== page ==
A visual effect created during videotaping or filming. Digital compositing, also called Chroma key compositing, consists of capturing and trimming the image of a puppet and placing it in another setting. This technique is the same as [black theatre] puppetry but the puppet is filmed in a studio in front of a single colour backdrop “green screen” (or “blue”), a colour that seems to have taken precedence, the most important element being that the colour must be calibrated and primary. The puppeteers’ outfits, masks and gloves as well as the [manipulation] devices, cuffs or stems for example must also be of the same colour as the backdrop. A “visual effects artist” deletes that colour from the image thus leaving only the puppet. Care must be taken not to use the same colour on the puppet or else holes will appear in its image. The cutout of the figure is then inserted into another video image. This image can be from a set where other puppets or actors are performing live; from a model – which avoids the construction of a set on the same scale as the puppet – from a drawing; an analogue film shot beforehand; a slide or from a virtual image. A possible technical problem is a “cutout” look, which is why the lighting must be finely tuned and without shadows.
In 1964, Jean-Christophe Averty was one of the first to use special effects in France in his [television] [variety] show for ORTF (Office Radio Television Française), Les Raisins verts (The Green Raisins). He is also the director of a famous digital rendition of [Alfred Jarry]’s Ubu roi (King [Ubu]). During the 1970s, the director Boussaguet, Marcel Violette and Dominique Houdart experimented with a special effects machine invented by the engineer Dupouy.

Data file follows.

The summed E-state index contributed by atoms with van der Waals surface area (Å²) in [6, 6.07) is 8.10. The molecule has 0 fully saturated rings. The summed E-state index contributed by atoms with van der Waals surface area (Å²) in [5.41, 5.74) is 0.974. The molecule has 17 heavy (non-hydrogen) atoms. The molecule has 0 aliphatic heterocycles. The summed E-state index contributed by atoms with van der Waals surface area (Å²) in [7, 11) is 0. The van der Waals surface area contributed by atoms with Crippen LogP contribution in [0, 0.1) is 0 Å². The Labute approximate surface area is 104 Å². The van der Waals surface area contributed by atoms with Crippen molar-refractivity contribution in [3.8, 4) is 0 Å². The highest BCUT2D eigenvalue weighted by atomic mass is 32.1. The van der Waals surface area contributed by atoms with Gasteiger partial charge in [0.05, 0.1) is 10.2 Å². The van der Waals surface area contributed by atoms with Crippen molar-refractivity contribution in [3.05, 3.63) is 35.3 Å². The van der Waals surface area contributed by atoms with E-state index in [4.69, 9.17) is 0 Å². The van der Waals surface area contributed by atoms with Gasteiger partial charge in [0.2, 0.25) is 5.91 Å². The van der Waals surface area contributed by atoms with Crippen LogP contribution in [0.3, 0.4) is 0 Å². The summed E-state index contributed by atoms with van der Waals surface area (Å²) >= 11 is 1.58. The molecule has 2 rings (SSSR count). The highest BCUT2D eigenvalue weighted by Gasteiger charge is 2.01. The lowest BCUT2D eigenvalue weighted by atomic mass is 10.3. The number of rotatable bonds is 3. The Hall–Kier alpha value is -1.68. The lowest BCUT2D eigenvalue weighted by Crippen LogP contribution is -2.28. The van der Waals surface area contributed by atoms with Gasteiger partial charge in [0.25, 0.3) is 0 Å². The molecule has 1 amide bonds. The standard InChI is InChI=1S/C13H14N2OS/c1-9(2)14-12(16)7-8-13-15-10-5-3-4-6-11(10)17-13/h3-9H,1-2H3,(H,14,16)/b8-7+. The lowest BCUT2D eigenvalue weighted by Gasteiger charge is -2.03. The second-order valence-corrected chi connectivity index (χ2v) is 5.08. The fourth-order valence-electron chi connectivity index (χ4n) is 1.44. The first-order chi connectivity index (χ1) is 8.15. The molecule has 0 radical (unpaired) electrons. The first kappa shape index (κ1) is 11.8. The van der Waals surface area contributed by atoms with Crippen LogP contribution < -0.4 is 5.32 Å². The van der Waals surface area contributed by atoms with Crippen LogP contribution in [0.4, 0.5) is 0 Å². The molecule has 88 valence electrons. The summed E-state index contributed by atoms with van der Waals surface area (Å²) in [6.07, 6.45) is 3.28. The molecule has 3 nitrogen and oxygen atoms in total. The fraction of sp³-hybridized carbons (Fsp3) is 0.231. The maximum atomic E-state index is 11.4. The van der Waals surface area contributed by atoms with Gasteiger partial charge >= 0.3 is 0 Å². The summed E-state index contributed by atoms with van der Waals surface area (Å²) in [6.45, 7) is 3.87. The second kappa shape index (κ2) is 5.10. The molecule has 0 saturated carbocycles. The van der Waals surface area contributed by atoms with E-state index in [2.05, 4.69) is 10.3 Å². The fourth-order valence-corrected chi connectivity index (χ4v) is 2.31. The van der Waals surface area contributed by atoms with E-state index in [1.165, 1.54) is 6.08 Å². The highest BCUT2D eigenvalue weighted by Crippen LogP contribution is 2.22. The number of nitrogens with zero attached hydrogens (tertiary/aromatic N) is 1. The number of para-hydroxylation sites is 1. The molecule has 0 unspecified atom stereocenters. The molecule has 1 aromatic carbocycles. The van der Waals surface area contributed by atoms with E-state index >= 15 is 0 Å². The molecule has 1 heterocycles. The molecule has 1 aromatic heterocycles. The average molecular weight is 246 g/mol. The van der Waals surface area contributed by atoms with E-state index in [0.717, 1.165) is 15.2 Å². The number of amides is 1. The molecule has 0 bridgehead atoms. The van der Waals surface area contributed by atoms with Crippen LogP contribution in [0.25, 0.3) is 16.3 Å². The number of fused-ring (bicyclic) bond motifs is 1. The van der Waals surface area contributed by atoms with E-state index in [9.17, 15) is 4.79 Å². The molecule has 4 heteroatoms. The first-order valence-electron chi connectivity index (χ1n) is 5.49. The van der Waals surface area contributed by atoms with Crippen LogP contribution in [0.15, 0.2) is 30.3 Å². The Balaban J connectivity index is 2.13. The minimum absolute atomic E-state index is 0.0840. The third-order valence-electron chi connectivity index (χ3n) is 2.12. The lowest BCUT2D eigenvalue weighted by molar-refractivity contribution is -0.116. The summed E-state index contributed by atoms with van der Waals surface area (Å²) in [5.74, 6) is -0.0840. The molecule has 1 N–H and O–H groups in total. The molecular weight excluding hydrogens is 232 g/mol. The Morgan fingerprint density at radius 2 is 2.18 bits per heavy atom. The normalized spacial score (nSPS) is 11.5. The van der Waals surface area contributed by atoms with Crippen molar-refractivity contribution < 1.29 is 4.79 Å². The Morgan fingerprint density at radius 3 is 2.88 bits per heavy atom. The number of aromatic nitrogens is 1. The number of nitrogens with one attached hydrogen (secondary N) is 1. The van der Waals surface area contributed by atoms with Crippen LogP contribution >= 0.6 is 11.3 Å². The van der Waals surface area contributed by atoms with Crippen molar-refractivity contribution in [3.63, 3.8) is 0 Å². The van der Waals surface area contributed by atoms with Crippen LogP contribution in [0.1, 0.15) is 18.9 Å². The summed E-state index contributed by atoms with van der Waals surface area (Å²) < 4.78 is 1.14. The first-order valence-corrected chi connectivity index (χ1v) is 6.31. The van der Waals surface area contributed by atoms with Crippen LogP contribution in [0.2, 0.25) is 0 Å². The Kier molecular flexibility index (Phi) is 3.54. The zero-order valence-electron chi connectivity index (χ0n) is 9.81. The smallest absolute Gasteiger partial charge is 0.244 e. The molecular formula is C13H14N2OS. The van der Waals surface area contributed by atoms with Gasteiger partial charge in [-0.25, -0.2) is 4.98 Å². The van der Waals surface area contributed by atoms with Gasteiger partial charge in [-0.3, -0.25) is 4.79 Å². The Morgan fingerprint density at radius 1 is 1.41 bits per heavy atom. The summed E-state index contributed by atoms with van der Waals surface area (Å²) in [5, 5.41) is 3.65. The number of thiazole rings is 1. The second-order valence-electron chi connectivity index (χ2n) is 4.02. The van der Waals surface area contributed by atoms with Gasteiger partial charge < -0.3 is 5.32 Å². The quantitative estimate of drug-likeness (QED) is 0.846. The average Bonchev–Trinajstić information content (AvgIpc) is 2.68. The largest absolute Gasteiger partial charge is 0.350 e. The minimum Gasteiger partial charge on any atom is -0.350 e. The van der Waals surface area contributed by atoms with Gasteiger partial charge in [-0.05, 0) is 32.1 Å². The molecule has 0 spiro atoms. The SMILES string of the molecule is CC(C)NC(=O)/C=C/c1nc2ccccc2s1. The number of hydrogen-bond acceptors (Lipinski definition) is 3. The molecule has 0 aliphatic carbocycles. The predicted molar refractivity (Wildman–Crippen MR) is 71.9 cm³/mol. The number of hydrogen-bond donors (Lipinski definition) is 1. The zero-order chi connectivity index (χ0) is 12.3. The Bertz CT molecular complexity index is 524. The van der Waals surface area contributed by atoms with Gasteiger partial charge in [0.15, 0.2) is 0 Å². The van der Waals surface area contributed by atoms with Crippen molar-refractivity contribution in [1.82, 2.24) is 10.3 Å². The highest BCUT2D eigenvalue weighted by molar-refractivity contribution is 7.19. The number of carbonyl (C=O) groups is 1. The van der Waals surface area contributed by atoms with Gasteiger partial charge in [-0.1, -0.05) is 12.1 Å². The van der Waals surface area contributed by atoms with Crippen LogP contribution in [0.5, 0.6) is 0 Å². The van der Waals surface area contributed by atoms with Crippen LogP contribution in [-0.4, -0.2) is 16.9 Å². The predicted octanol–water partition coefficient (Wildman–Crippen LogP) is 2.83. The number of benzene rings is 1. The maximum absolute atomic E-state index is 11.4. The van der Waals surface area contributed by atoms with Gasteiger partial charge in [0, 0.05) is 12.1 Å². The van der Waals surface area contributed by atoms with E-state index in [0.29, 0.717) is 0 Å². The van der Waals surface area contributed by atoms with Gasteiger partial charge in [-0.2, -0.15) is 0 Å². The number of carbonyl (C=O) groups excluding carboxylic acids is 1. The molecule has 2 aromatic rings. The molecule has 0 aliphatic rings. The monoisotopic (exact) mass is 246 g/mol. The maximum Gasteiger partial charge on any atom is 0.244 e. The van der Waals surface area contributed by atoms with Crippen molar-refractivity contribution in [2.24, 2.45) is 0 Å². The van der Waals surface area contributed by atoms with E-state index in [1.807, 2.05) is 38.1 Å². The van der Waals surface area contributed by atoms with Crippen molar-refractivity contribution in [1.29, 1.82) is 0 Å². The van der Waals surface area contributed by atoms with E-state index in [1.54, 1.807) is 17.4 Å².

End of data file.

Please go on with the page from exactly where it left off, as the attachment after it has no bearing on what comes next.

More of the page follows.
The essential requirement in the creation of this kind of puppet is to use the same primary colour for the backdrop and all visible handling elements. The manipulation can be made from on a [tabletop], or hand held, or done from above with gloves, wires or rods (as long as these are painted the same colour as the backdrop in order to disappear with the special effect). However, manipulation from behind is the most practical even though it requires much rehearsing.
In Marcel Violette’s and Dominique Houdart’s Voyage au pays de la marionnette (Voyage to Puppet Land), two hosts, Chauffelacolle, a kind of Gepetto was manipulated by three puppeteers, and Chilpéric, a bird jester required two – one puppeteer in charge of flapping the bird Chilpéric’s wings and the other manipulating the bird’s body.
The great advantage of digital compositing is the freedom to create infinite combinations in manipulation, even if the backdrop colour is often limiting and the synchronization of movements is sometimes painstaking.
(See [Cinema /Film], [Television].)